As we experience our second spring in the Covid-19 pandemic, over the course of the next four blog posts, Yinka Olusoga reflects on a year of her children’s play and leisure, in and out of lockdown.
Since being a teenager, I have enjoyed photographing everyday moments and things I see that interest me in my day - an urge made much easier to indulge thanks to the invention of the smartphone. In pre-pandemic times, as well as snaps of my family, I would chronicle my journeys to and from work, my walks across campus, and my ventures to new places as I travelled for work and leisure. This time last year, however, we were in our second month of national lockdown and, like many others, my family was adjusting to working and learning from home.
The sudden shrinkage of our world to the confines of our house, garden and immediate neighbourhood brought with it a sharper focus on smaller happenings for me to photograph and re-photograph. I captured the slow unfurling of spring and then summer in the garden, day-to-day as it happened, rather than from weekend-to-weekend as is usually the case. I also photographed my children adjusting to the opportunities and constraints of playing during a pandemic and, using iPads, they took their own photographs and shot short films of their play activities as well. In both cases, the slower, less interrupted chance to observe made me notice details I would otherwise have overlooked and gave me a deeper understanding and appreciation of unfolding developments.
Now, a year later, spring is unfurling once more and we are emerging from another national lockdown. Recently, prompted by the Play Observatory survey, my son and I have been looking back together at our photographic record of a year of play, growth and change in the pandemic. This blog reflects on how my children have played and spent their leisure time and considers what changed because of the pandemic restrictions, and what stayed the same.
Looking back to March 2020, things are not off to the greatest start. I’m ill and so is my husband. The children are playing, but also bickering and falling out. A lot. On the 29th March however, they appear downstairs having written and signed an official peace treaty between them. Thankfully, the treaty holds and by early April, my then 9 and 12 year old are playing together with a Disney chessboard a friend gave us a few years earlier. They are finding and watching YouTube videos to try to learn how to play the game. Two days later we see them drawing on their experience of digital gaming to invent their own version of the game. They call it ‘Anarchy Chess’ and in their game chess pieces have multiple lives, and the game takes the players through levels on a quest.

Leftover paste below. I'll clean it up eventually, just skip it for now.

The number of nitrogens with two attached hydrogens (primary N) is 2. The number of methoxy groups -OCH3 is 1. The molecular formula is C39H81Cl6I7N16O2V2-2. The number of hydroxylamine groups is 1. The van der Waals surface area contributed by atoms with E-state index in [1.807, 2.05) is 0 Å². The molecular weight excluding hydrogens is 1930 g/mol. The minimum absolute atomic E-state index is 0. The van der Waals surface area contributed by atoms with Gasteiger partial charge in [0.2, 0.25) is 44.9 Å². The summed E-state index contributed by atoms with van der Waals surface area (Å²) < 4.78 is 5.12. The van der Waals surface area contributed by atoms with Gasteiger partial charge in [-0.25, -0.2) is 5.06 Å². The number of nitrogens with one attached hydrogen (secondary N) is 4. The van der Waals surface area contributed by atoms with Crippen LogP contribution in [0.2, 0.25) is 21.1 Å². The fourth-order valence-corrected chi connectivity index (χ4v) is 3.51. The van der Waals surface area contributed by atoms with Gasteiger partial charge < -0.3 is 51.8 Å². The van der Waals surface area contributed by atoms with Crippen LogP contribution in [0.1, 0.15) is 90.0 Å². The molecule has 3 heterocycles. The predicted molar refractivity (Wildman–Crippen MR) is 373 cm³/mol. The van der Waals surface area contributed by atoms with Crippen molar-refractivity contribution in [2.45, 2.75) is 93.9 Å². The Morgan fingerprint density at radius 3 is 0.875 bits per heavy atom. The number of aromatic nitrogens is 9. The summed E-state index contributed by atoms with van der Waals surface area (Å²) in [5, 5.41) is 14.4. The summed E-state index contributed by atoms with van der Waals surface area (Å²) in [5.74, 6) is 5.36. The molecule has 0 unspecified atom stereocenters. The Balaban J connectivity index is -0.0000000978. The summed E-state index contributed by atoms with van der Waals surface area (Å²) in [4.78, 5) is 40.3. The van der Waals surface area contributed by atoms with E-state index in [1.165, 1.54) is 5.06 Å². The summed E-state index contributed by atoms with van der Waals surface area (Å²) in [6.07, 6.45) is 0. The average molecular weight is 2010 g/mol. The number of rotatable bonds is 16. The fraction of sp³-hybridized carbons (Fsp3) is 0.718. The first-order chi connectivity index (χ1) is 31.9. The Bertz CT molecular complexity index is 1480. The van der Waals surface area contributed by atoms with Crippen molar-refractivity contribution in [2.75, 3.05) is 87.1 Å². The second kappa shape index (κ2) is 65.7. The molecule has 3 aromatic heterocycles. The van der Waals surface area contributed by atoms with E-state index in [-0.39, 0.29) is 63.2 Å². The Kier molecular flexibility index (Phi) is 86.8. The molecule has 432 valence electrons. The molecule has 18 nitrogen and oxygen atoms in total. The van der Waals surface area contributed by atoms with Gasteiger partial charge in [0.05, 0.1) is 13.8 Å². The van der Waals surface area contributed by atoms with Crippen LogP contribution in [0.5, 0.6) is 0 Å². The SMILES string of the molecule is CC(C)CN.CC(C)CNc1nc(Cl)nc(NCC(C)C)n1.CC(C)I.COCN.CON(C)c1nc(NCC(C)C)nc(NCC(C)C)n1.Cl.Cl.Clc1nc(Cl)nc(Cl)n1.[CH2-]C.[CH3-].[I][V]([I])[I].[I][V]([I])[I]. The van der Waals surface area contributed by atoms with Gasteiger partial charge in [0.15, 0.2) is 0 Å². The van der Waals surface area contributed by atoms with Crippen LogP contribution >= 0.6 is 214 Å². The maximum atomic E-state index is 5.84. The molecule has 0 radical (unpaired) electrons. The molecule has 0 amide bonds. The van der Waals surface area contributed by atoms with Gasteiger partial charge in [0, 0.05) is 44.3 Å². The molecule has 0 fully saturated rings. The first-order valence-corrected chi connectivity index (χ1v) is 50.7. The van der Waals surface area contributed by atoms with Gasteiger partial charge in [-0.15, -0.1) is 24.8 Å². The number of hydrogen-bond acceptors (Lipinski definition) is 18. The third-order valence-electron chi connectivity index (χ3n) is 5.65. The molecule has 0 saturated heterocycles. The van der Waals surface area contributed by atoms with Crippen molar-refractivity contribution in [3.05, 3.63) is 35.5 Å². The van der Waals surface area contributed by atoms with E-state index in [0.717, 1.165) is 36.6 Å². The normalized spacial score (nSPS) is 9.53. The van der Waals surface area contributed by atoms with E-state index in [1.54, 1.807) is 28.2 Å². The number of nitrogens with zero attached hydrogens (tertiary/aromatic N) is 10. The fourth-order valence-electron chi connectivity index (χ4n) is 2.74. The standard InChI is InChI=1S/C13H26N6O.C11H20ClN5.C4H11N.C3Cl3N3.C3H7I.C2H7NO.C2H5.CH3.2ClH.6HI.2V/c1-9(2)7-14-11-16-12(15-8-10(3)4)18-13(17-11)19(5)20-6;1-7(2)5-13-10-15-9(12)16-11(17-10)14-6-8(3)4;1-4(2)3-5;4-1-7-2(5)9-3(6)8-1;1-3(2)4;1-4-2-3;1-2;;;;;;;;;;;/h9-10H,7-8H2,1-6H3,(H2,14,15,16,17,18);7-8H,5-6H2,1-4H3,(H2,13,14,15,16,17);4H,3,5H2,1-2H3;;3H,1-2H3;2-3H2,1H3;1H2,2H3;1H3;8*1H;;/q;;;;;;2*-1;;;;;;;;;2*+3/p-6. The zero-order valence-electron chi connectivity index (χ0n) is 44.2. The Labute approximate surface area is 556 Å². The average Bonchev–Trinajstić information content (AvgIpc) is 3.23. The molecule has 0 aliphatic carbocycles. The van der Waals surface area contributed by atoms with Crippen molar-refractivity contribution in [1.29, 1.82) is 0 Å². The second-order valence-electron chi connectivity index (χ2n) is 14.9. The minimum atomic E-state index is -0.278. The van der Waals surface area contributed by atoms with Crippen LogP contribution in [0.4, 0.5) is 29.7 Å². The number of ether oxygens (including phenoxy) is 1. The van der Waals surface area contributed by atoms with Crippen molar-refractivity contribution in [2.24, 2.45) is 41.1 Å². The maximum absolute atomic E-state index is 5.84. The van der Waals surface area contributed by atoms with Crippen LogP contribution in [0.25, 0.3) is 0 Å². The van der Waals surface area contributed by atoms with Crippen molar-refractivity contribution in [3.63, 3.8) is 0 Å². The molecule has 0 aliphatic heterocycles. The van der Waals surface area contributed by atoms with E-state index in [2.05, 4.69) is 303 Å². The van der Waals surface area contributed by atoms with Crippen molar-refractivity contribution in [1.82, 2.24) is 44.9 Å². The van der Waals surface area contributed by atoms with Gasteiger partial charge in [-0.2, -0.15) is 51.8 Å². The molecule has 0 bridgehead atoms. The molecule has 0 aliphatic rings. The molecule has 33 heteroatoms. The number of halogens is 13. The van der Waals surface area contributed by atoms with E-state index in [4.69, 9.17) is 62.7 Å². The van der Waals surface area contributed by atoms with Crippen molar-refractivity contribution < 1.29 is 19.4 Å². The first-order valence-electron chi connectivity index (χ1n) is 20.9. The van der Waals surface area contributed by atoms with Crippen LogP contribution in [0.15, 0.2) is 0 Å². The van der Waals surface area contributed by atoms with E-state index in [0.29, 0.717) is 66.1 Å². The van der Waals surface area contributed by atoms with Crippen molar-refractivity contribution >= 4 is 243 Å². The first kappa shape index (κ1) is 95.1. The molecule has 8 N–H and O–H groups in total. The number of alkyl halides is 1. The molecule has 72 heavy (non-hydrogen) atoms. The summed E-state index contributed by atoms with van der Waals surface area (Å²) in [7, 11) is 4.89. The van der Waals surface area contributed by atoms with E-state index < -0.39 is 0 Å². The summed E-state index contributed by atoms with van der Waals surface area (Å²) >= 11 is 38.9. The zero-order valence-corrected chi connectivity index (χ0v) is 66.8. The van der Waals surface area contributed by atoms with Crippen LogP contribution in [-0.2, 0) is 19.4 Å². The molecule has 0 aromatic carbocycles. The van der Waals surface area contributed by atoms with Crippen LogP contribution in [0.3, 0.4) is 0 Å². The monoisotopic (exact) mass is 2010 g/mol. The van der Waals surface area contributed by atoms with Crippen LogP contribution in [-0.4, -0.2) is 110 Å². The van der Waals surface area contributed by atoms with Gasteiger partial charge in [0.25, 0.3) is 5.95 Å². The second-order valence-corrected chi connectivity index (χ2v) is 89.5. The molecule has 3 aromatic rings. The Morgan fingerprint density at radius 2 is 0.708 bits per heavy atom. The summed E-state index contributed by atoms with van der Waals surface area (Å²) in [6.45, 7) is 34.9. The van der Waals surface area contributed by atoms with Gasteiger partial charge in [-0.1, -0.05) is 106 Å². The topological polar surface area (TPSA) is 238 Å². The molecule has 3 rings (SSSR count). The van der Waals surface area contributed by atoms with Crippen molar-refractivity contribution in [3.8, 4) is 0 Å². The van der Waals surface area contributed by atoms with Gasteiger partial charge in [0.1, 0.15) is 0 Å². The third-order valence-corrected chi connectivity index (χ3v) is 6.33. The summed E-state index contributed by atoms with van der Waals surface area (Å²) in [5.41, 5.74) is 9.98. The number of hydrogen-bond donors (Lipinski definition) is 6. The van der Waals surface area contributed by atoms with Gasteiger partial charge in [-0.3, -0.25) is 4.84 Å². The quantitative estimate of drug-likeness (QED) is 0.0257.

The game of Anarchy Chess is being invented, March 2020
A couple of weeks later, it's all about chalk play, but not the rainbows that I see on social media in my children’s case. My son scribes written warnings such as ‘Keep Out’ and draws a ghost, a skull and crossbones and a bottle of poison. His sister joins him and together they draw a Minecraft creeper. When I ask them, they tell me these designs are to keep people from the door. This play lets me know for the first time just how anxious my son is when deliveries arrive at our door. We talk about key workers, how much we rely on them and about the social distancing measures we take when bringing in our deliveries. It’s not a conversation I would have thought to have with him without the prompt of seeing this play.
A chalk ghost being drawn on the driveway to scare off visitors, April 2020
Do you have memories of children’s play and leisure in spring 2020? Share them with us and play your part in the Play Observatory by responding to our online survey.
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